Bush league: Pentagon picture show

Since Ronald Reagan rode out of Washington more than a decade ago, Republicans have always accused Democrats of being the party in Hollywood's pocket. But Defense Secretary Donald Rumsfeld is bringing the Bush administration closer to the entertainment industry, one movie at a time.

Just a month after sending the Navy aircraft carrier USS John C. Stennis to Hawaii for the premiere of "Pearl Harbor," the Pentagon has confirmed that it deployed 35 Black Hawk helicopters and 100 military personnel to Morocco to assist in filming the movie "Black Hawk Down," based on the award-winning book by Mark Bowden. The picture will give an account of the landing of U.S. troops in Somalia in October 1993. Matt Drudge broke the story on Sunday.

According to Pentagon spokesman Marine Lt. Col. David Lapan, the production company, Revolution Studios, will ante up approximately $3 million, which will cover the cost of helicopters and other equipment, as well as the soldiers' expenses. Salaries, however, are excluded from the bill.

Lapan assured Salon that this deployment wasn't an anomaly. It turns out that the military maintains an office in Hollywood that routinely handles requests from film and television producers looking for training, equipment and technical experts to provide that authentic military touch for their features. The CBS program "JAG" is a steady customer.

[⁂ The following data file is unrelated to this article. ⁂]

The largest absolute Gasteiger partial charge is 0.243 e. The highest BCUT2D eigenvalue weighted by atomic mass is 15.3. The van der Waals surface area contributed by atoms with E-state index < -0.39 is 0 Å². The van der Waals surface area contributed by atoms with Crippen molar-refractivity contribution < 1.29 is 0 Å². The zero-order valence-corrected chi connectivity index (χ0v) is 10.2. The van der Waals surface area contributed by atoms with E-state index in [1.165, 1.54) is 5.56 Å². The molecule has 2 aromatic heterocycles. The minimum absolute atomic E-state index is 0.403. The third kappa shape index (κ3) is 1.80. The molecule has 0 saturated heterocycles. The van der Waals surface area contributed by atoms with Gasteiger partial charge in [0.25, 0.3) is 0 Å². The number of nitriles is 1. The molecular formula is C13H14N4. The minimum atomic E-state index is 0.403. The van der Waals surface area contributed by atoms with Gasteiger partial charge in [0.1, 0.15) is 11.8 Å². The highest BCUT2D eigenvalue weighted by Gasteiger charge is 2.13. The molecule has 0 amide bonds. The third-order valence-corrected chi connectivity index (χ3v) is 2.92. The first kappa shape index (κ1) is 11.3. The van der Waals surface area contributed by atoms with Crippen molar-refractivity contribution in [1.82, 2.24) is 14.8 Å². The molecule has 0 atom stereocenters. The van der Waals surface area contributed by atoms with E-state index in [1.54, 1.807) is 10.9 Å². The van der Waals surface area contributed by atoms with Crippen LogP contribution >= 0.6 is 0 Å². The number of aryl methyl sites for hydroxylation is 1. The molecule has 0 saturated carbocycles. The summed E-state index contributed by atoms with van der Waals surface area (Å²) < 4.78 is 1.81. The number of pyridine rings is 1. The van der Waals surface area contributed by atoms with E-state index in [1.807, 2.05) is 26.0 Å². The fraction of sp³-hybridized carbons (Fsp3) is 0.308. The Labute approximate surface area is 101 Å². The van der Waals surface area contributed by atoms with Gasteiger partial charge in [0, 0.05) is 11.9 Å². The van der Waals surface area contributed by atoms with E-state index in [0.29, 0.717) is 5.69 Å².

But the Pentagon won't send America's soldiers off to shoot just any show. "The determination from the department varies on a case-by-case basis," said Lapan. "It's generally based on the willingness of the film crew or the production company to take not only our physical assistance but our technical assistance in making adjustments to the script," he said. "We realize that we cannot dictate to filmmakers, but we want to make sure that it's an accurate portrayal of the military."

Pressed on the standard for accuracy, Lapan acknowledged that films that fudged on technical perfection, but accurately depicted the "dedication and values" of the armed forces, were more likely to get approved. The most important question that Defense Department script reviews ask is, "Does this [movie] portray the military in a positive light?" And the Defense Department doesn't leave that to chance. Even after a production company finishes work with troops and equipment, a military liaison hangs around to make sure that the script stays defense-friendly.